HA and FA advertise their capability to act as HA/FA through broadcasts at regular intervals (agent advertisments every few seconds containing a list of CoAs. If NN does not want to wait for router advertisment it can request a CoA through broad. Egli 2015 29/31 Rev.Wireless / Mobile Networks indigoo. 2. also called beacons).40 . 4. © Peter R. Packets from MN to CN are either directly delivered (triangular routing) or the FA routes them back through the tunnel (‘reverse tunneling’). MIP Registration: MN registers CoA (endpoint address of tunnel that will be initiated by HA) with HA when it changes point of attachment (roams). A roaming MN is identified/addressed through this Home Address. MN Address: MN has fixed Home Address that never changes. MIP Agent Discovery: During agent discovery MN finds HA or FA. 4. Mobile IP RFC2002 (3/5)  How Mobile IP works: 1. MIP uses extensions to RFC1256 Router Advertisments.or multicast (agent solicitation). HA routing: HA adjusts its routing table to deliver (tunnel) packets destined to MN to make the connections to the MN transparent for applications.com 8. 4. 3.

The CoA is simply the IP address of the FA. The FA termates the tunnel. Mobile IP RFC2002 (4/5) Colocated CoA versus CoA: The FA either resides on the MN itself (colocated CoA) or on a dedicated device (shared CoA).40 . Colocated CoA: Mobile Node obtaines IP address through some external means (DHCP.com 8. decapsulates the tunnel packets (removes outer header) and delivers (routes. 1 IP address for multiple nodes FA required © Peter R. Multiple IP‘s required to support multiple mobile nodes 2. PPP) and uses it as tunnel endpoint address. Shared CoA: All MN‘s in a foreign network have the same CoA address. The MN itself terminates the tunnel. 4. 1. Egli 2015 30/31 Rev. No foreign agent required.Wireless / Mobile Networks indigoo. decapsulates the tunnel packets (removes outer header) and delivers the packet to the according MN. forwards) the packet to the application.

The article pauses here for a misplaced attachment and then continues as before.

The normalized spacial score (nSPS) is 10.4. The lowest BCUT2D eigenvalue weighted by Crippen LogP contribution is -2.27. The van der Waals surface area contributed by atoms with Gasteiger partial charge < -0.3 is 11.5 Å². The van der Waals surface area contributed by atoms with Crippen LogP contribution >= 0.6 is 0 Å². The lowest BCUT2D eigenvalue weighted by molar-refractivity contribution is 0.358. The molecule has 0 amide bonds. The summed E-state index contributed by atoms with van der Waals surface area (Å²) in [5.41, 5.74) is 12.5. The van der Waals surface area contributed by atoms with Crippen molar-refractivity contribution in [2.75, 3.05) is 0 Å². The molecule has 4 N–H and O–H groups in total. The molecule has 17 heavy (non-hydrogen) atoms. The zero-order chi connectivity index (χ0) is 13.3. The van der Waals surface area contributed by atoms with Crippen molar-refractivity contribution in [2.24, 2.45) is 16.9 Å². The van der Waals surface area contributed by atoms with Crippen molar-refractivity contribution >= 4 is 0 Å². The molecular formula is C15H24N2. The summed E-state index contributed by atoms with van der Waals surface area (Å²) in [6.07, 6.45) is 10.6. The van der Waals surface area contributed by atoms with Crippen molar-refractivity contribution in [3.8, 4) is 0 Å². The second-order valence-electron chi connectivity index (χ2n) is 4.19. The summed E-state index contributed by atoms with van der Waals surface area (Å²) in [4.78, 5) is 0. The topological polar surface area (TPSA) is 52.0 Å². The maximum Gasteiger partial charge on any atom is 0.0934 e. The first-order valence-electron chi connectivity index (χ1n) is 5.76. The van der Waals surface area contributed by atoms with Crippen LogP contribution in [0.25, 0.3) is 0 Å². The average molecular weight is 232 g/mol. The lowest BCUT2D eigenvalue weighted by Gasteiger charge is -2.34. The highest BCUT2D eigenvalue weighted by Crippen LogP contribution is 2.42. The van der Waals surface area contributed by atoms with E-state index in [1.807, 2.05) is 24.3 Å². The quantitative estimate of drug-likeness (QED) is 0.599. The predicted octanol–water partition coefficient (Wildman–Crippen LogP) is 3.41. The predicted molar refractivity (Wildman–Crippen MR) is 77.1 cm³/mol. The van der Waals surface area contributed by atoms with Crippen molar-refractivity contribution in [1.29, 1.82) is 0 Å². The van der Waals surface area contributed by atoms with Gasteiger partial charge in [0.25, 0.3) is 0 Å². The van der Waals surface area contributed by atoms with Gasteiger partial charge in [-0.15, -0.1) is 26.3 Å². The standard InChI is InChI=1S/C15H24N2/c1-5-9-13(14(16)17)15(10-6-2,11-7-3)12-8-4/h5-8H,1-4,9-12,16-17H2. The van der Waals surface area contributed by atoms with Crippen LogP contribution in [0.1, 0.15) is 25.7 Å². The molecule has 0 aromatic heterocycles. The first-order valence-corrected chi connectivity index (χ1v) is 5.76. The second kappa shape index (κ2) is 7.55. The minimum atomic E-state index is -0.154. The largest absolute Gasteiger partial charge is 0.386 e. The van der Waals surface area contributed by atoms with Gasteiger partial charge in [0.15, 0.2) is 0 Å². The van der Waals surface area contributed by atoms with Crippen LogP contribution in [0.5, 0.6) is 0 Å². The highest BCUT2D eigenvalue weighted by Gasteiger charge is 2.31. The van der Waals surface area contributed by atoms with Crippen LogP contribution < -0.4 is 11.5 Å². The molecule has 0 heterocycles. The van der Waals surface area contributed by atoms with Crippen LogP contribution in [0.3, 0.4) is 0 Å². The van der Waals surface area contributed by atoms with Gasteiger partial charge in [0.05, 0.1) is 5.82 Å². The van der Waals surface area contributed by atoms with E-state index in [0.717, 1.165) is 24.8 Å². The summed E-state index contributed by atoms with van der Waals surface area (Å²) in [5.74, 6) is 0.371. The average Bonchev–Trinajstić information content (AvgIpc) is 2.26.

© Peter R. 4. 2 HA finds out that MN is not on home network but reachable through tunnel (routing entry) and sends packet to CoA (tunnel endpoint address of FA). 5a FA sends packet directly to CN (=„triangular routing“). Mobile IP RFC2002 (5/5)  Mobile IP routing / packet forwarding: 5b MN CN 1 5a 4 3 Home Network (LAN) 2 HA Internet FA Foreign Network CoA (tunnel endpoint address) 1 CN sends packet to MNs home address.com Wireless / Mobile Networks 8. Firewalls / packet filters along the way with ingress filtering thus may drop the packet.  N.indigoo.B. tunnel identification and MN-IP-address. Egli 2015 31/31 Rev. the problem with this approach is that the reply packet does not take a topologically correct route (packet with IP-source=MN-home address comes from FA). 5b Instead of directly routing the packet back to the CN the FA routes the packet back to the HA through the tunnel (=reverse tunneling). When MN leaves home network the HA sends gratuitous ARPs (with HA‘s link layer address in order to update the ARP caches of hosts in the home network). Thus FA‘s routing entries must consist of a combination of link layer address (MAC).: MN‘s home address may be private and thus not unique in the foreign network. 4 MN sends the reply back to the FA. HA performs proxy ARP to deliver L2 address on behalf of (absent) MN.40 . 3 FA delivers the packet to the MN.